9. How can I pray for a particular area country or region?
Example: How to pray for Brittany, France (by Gordon Margery)
Even though it has been two years since I left Brittany to move in with some of my family in the Parisian region, I did not just leave a son in Rennes. I left my heart somewhere between Vitré and Brest. My heart lifts any time someone talks about Brittany and I continue to pray for this region which is so dear to me. I would like you to be able to do the same.
Brittany’s geography lends itself to a kind of Tro Breizh*, or pilgrimage, for prayer. You start at Vitré or Fougères, you pray for Rennes, then St Malo and St Lunaire. You follow the Rance down to Dinan, then pray for Lamballe, St Brieuc, Paimpol, Guingamp, Lannion, Morlaix and Brest. Then you pray for the south: Quimper, Douarnenez, Concarneau, Lorient, Auray and Vannes. Being respectful of the region’s former territory I pray for St Nazaire and Nantes as well. And, on this journey, I think about the cities where the evangelical witnessing is weak or non-existent: Hennebont, Quimperlé and Redon. I also think about the centre of Brittany where the tourists go most often: Loudéac, Pontivy and Carhaix. Everyone will make the trek on their own terms, thinking about the churches which they know. Each stage is an opportunity to think about the Christians we know, the spiritual victories and the sufferings endured.
We can thank God for the number of churches planted in recent years, for the faithfulness of God’s remarkable servants and for the strong witnessing of Brittany’s Christians. The list of new churches is impressive, most of the ones I know have been around for less than thirty-five years. Some churches are dynamic and continue to grow.
Others remain afloat only through great effort. In many of the towns, the demographic and economic situation is difficult, and the young people leave for their studies or work. Here, a worn-out pastor may want a change of air but there is nothing available. There, the church has to recuperate after many upsetting departures.
“Save your people and bless your inheritance; be their shepherd and carry them forever.” (Psalms 28:9).
We need to pray for the existing churches: their health, growth, the quality of their leaders, the transmission of faith to their children, their faithfulness to God’s Word and their missionary vision.
We need to pray for the thousands of students, particularly in Rennes, Brest and Nantes. The GBU (University Bible Groups) and Agapé work so that they hear the word of the Gospel at a time in their lives when they are more open to discovery, change and commitment.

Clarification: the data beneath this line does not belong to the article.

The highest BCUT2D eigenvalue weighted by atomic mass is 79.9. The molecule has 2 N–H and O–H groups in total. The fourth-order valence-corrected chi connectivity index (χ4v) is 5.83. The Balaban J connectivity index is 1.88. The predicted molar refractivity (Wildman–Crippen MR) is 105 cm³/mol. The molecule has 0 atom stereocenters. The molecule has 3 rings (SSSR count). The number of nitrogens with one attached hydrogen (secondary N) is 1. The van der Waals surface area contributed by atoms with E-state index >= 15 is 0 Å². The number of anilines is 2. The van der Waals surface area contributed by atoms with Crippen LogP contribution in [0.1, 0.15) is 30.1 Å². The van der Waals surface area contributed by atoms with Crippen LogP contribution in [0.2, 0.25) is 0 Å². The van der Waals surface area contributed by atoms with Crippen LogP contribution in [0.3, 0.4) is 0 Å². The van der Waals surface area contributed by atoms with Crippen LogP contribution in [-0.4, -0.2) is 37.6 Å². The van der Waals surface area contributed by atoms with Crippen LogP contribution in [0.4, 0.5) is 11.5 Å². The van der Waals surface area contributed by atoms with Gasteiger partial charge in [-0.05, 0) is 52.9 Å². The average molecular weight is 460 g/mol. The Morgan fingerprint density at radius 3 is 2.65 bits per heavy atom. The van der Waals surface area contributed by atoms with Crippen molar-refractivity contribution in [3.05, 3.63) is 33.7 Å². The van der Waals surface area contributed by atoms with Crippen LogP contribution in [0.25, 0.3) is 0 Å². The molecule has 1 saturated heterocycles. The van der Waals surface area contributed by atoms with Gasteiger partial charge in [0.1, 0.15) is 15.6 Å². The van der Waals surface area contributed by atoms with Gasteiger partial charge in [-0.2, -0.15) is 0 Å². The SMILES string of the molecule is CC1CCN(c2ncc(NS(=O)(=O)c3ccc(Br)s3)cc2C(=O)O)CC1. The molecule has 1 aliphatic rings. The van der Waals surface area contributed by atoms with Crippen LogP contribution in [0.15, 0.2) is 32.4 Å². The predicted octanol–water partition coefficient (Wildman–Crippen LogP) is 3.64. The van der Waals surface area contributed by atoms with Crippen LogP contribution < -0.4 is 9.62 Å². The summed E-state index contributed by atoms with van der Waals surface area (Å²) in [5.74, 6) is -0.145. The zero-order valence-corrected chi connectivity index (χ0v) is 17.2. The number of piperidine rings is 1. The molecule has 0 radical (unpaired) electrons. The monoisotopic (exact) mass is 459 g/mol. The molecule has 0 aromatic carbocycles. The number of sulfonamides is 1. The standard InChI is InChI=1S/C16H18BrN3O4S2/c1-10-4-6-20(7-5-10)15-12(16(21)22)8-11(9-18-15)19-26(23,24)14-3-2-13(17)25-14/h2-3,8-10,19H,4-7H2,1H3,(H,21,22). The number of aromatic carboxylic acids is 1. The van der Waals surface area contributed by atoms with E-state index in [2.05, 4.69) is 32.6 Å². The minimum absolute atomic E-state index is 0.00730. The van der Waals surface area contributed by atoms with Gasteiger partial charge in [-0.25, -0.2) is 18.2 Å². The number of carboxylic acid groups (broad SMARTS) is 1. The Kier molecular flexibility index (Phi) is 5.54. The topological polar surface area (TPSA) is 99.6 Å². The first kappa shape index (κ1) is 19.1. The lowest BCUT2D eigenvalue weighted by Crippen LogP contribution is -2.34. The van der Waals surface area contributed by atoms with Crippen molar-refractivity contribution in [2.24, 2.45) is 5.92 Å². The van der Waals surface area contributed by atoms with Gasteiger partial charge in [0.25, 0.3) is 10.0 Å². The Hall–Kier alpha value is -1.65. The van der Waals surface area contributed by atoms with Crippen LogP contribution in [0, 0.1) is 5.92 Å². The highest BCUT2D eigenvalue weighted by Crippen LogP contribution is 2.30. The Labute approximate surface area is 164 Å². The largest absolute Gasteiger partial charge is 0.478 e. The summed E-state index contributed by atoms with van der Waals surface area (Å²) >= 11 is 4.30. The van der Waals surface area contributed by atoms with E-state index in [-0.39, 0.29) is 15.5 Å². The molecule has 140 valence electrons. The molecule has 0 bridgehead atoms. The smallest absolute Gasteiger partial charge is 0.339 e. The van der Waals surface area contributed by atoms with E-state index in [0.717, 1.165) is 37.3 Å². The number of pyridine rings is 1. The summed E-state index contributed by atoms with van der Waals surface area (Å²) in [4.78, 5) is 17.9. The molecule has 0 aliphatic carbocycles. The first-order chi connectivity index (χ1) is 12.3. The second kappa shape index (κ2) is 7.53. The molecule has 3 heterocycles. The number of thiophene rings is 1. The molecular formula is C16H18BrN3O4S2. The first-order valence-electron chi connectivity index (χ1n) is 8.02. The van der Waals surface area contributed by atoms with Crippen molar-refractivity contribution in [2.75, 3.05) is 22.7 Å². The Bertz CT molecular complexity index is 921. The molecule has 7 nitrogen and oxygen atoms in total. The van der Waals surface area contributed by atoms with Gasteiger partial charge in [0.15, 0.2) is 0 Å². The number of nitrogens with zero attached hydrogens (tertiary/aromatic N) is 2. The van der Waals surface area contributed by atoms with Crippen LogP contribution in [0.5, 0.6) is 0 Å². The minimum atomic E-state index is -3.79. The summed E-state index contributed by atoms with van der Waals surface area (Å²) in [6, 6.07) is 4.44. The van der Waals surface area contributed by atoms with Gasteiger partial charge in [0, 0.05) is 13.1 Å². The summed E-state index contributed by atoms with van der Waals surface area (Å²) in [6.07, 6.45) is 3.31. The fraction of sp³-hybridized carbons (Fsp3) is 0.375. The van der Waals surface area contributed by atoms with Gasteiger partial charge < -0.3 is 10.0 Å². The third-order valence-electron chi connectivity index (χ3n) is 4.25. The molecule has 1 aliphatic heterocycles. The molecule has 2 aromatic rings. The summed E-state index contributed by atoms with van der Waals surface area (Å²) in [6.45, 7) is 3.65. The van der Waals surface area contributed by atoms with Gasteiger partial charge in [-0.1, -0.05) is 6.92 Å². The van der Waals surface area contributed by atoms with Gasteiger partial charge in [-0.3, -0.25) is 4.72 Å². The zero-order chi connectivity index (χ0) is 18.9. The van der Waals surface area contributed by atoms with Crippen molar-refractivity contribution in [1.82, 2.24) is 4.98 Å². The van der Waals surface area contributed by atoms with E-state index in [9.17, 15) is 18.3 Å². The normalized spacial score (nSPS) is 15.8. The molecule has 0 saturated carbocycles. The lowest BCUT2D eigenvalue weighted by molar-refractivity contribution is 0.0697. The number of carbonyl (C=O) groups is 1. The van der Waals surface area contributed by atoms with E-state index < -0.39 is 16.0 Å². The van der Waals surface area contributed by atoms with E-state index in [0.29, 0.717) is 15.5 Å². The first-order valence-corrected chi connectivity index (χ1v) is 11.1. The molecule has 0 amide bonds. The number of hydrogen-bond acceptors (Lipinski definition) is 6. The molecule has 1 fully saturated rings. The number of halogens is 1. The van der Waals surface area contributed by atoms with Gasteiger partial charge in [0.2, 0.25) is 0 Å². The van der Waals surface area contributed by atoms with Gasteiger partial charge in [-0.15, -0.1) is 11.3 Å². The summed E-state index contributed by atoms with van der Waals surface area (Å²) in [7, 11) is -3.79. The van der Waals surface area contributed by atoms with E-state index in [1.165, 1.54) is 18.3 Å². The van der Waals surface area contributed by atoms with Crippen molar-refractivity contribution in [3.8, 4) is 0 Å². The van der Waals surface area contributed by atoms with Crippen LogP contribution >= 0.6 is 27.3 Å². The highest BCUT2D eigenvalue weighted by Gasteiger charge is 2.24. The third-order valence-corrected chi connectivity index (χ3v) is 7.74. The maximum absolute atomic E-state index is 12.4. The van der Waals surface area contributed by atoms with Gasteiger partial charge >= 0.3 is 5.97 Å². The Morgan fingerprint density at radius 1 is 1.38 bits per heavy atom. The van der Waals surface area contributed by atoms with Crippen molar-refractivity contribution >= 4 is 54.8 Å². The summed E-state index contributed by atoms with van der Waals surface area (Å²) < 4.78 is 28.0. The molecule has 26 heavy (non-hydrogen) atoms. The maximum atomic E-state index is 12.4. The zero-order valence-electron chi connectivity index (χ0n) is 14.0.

We need to pray for the planting of new churches, not as a result of the division and weakening of those that already exist but through new missionary work. There are still many towns with between 5,000 and 10,000 inhabitants which don’t have an evangelical church. In the large cities, there are areas with an even larger population which are waiting to see what an evangelical church looks like in reality. In the countryside, Jehovah’s Witnesses are present, but who else?
We need to pray for a new generation of pastors and evangelists in Brittany. We need to pray for the thousands of Bretons who have deserted the church of their ancestors to seek a response for their need for God elsewhere.
And after praying, we need to read about the spiritual history of Brittany, for example Jean-Yves Carluer’s Protestants et Bretons. We are surrounded by a large number of witnesses and God, who is just, will not forget their work and love which they have shown in his name.
10. Prayer is not an act of man, but an act of God working through man
Praying involves action! Or more precisely: praying involves asking God to act in my stead. It is the exact opposite of passivity. “Praying is not an act of man but an act of God’s power through man!” Something to consider!
Be careful, praying is not about getting what we want but becoming who God wants us to be! Praying is about developing my relationship with God, speaking with him like a friend, not only to obtain but also to tell him what I think, how I feel, speak to him of my joys, projects, my future and ask him his opinion! Maintaining a relationship is the fundamental reason behind prayer.
A rich prayer life is like a beautiful painting which has been painted using an unlimited colour palette. It’s the variety of colours which gives the painting its richness and value. In the same way, prayer life has variety, for example, adoration, repentance, listening, gratitude, intercession, praying from a Bible passage… which gives it shape and profundity. A “monotone prayer life is like a piano with only one note… a poor and monotonous, repetitive sound. A study and analysis of prayers from the Bible (there are at least 653) shows us that praying is not only about asking for what we want or need. We have a whole palette of different prayers to choose from! Jesus gives us an example with “Our Father” (Matthew 6). Take a careful look at this prayer and you will be surprised at its richness, span and depth.